The most important characteristic of star, which determines its properties and evolutionary path, is its mass at birth. Observations show that the most common birth mass is slightly smaller than the mass of the Sun, and that masses either much lower or much higher than this value are increasingly rare. This characteristic stellar mass appears to be nearly invariant across a huge range of environments within and beyond our Galaxy, and seems to have changed little over most of cosmic time.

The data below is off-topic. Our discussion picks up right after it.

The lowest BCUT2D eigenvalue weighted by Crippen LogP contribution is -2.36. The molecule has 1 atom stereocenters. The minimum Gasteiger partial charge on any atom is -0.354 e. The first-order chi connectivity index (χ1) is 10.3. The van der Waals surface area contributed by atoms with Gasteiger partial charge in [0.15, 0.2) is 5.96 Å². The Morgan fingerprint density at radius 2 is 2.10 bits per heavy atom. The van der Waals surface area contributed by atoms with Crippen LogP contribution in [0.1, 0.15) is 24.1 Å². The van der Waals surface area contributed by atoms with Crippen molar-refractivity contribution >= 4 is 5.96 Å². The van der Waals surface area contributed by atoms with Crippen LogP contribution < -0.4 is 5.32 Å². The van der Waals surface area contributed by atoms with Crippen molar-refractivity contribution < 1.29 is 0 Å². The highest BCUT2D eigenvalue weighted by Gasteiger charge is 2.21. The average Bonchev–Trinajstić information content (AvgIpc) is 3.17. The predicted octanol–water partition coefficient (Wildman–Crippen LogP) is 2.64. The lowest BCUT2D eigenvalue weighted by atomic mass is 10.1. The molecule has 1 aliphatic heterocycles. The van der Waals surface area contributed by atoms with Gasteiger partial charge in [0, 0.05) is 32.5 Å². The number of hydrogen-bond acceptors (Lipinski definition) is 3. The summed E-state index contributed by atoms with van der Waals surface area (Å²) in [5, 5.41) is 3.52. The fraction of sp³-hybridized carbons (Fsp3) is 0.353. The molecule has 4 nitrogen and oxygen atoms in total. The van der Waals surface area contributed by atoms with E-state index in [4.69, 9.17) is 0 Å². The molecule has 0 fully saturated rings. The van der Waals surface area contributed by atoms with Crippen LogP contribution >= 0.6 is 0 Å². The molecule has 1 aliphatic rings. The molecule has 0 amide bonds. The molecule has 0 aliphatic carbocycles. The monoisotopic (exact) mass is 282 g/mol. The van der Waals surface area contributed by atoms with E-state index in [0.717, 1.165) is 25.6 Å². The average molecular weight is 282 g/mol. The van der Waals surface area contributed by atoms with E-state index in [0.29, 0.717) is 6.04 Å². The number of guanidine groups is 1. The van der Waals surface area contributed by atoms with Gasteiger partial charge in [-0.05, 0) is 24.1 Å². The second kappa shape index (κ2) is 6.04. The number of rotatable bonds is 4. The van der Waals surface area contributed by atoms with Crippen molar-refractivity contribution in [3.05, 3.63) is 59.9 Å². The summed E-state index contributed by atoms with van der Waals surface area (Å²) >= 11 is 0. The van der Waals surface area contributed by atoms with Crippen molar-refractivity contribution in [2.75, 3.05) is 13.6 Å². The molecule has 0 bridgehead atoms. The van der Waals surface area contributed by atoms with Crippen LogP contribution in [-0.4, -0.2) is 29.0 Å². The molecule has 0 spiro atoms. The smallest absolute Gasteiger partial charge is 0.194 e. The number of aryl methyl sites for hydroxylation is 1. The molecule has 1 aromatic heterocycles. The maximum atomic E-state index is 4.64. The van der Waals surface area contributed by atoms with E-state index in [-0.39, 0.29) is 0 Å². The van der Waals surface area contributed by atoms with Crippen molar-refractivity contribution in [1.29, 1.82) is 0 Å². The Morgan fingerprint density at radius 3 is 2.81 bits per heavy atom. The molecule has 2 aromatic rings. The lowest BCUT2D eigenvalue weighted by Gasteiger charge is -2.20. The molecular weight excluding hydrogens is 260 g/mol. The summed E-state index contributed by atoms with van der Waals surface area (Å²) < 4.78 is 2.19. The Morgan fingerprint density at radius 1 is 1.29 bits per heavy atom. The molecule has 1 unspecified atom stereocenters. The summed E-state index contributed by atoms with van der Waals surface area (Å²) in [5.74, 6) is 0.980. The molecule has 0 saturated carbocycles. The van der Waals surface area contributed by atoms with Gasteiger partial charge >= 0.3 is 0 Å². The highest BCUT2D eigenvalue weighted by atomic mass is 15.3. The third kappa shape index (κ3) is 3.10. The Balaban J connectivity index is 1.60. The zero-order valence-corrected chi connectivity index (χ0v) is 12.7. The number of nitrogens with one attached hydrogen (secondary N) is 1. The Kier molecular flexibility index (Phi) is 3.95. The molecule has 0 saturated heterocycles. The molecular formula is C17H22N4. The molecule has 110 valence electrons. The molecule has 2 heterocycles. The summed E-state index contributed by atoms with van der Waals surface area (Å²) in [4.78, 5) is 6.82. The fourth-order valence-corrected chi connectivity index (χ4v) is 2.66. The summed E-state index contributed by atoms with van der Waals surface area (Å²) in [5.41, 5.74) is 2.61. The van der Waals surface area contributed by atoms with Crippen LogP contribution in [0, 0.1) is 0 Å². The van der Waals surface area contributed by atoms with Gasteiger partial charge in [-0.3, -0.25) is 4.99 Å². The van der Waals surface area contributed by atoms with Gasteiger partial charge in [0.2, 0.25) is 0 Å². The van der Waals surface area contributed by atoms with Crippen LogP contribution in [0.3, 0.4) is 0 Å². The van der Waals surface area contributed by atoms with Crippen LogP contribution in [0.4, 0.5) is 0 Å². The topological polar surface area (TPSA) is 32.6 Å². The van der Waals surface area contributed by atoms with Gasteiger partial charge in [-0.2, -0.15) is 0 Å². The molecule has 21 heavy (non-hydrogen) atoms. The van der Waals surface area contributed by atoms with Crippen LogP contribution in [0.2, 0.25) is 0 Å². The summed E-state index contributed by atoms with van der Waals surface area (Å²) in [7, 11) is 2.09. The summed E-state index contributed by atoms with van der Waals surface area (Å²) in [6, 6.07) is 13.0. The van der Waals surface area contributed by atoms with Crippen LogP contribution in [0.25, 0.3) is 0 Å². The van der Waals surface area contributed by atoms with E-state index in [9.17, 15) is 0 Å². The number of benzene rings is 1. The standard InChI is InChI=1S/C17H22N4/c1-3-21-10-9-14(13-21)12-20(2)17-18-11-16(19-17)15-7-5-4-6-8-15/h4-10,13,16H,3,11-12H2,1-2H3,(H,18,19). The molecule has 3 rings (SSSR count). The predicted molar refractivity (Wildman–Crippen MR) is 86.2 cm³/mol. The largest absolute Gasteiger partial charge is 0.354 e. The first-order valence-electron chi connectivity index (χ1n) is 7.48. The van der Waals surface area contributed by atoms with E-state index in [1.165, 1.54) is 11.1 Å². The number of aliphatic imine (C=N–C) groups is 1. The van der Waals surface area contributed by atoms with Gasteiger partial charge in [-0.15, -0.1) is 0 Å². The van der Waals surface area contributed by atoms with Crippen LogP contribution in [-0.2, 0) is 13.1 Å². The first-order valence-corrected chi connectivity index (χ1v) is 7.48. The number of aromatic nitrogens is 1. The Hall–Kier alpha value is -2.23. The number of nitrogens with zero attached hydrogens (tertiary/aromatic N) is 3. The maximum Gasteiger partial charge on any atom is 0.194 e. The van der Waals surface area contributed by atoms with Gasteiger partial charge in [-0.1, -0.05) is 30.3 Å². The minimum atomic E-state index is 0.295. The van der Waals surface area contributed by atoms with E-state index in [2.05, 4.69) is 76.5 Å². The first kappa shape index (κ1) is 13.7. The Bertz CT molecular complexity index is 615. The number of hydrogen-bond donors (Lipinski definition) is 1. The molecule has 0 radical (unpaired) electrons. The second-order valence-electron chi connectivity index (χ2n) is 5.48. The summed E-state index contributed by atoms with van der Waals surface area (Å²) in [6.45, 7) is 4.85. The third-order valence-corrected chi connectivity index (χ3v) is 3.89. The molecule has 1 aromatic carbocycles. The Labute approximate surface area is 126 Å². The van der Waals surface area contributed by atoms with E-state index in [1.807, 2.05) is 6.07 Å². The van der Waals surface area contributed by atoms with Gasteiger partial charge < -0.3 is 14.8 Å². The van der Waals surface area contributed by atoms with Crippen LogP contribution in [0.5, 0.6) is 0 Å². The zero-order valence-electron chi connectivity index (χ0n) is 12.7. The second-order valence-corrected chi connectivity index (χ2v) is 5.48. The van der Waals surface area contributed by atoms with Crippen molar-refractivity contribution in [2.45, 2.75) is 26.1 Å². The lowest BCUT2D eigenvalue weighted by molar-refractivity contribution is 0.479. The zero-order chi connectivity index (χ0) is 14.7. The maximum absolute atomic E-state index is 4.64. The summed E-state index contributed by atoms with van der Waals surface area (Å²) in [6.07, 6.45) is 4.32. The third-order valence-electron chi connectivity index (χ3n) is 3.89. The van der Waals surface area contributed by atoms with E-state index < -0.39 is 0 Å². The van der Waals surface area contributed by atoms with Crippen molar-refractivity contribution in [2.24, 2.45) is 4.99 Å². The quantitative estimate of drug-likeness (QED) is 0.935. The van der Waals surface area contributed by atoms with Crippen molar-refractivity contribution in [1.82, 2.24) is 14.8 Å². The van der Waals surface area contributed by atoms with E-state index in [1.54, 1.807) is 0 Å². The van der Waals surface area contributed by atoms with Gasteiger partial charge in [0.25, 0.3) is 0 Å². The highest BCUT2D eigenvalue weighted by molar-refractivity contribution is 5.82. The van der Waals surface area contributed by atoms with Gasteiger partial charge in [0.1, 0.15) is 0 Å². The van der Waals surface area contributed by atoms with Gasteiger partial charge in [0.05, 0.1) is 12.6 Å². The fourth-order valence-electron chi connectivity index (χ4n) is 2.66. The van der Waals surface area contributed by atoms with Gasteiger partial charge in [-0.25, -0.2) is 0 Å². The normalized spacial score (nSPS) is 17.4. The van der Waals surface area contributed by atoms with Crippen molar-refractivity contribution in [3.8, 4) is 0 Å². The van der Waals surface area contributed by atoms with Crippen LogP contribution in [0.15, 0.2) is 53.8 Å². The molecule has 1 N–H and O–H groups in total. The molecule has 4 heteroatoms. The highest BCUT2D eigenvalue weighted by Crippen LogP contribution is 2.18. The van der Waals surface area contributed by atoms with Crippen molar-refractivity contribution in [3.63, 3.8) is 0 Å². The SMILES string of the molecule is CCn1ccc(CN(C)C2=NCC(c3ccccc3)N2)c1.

Explaining its origin and universality is one of the oldest problems in theoretical astrophysics, but a fully successful theory eludes us even today. In this talk, I discuss both the history of this problem and recent progress suggesting that we may be within reach of a solution.
About the speaker
Mark Krumholz is a theoretical and computational astrophysicist whose research focuses on flows of interstellar gas, the formation of stars and galaxies, and numerical and statistical methods for astrophysical simulation and data analysis. He received his PhD in 2005 from the University of California, Berkeley, was a Hubble Postdoctoral Fellow at Princeton University from 2005 - 2008, and was on the faculty of the University of California, Santa Cruz from 2008 - 2015. He has been a professor at the ANU since 2015.